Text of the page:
In turn, Cramer says making money in the market, involves looking at the environment through the lens of the Fed. "The trick is to remember that they speak for the common person," Cramer said. "The Fed wants the common person to make money." With that backdrop always in mind, Cramer says it becomes…

  • Costco Stores in Canada to Stop Taking American Express

    “The credit card relationship between American Express and Costco Wholesale Canada will not be renewed when it expires” on Dec. 31, the company said today in an e-mail to Canadian customers. The message was attributed to Lorelle Gilpin, vice president of marketing and membership for Costco…

  • Play

    Citi, Bank of America Offer Discounted Mortgages

    Citigroup and Bank of America will offer mortgages at discounted interest rates to help borrowers with low incomes or subprime credit. AnnaMaria Andriotis joins MoneyBeat. Photo: Getty.

    WSJ Live
  • "The Retiree Next Door": How successful retirees stretch their savings

    "The Retiree Next Door": How successful retirees stretch their savingsBy the time she hit her late 40s, Toni Eugenia wasn’t sure she would ever be able to retire. Eugenia, 56, a pharmacy technician who lived in Houston, was nearly $200,000 in debt and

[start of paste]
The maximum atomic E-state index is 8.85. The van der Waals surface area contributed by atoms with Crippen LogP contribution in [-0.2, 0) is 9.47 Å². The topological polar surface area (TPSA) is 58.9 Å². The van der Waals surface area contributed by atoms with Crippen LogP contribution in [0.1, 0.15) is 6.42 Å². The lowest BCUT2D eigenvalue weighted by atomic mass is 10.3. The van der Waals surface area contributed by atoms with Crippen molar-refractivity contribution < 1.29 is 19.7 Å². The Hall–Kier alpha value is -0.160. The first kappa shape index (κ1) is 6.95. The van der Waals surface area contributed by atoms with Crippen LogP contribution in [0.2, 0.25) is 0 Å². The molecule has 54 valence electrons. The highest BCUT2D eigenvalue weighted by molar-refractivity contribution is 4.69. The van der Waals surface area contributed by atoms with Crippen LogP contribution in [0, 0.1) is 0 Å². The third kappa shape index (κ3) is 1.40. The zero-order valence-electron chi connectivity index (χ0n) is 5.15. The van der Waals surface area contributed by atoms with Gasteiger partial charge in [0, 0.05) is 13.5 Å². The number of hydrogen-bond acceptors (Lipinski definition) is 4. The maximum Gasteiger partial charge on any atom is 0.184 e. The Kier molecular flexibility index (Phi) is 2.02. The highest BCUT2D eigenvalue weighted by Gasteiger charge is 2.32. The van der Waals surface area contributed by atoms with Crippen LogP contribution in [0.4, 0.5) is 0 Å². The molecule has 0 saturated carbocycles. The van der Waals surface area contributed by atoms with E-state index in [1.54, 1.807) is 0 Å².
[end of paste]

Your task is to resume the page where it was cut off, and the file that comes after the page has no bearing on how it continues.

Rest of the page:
Yahoo Finance
  • 10 Historical Films True to History

    Sometimes history is worth repeating... as long as it's on the big screen. These movies were based off of real events and actually made learning fun.

    AdChoicesAnswers NowSponsored
  • CNBC Anchor Calls Out Fed-Hater Bill Fleckenstein In Startling Shouting Match

    CNBC Bill Fleckenstein of Fleckenstein Capital appeared on CNBC's Futures Now program on Tuesday. Futures Now host Jackie DeAngelis came out swinging, asking Fleckenstein right at the top if he was willing to admit that he had misunderstood monetary policy. Sounding taken aback, Fleckenstein…

    Business Insider
  • Beanie Babies creator's sentence debated in court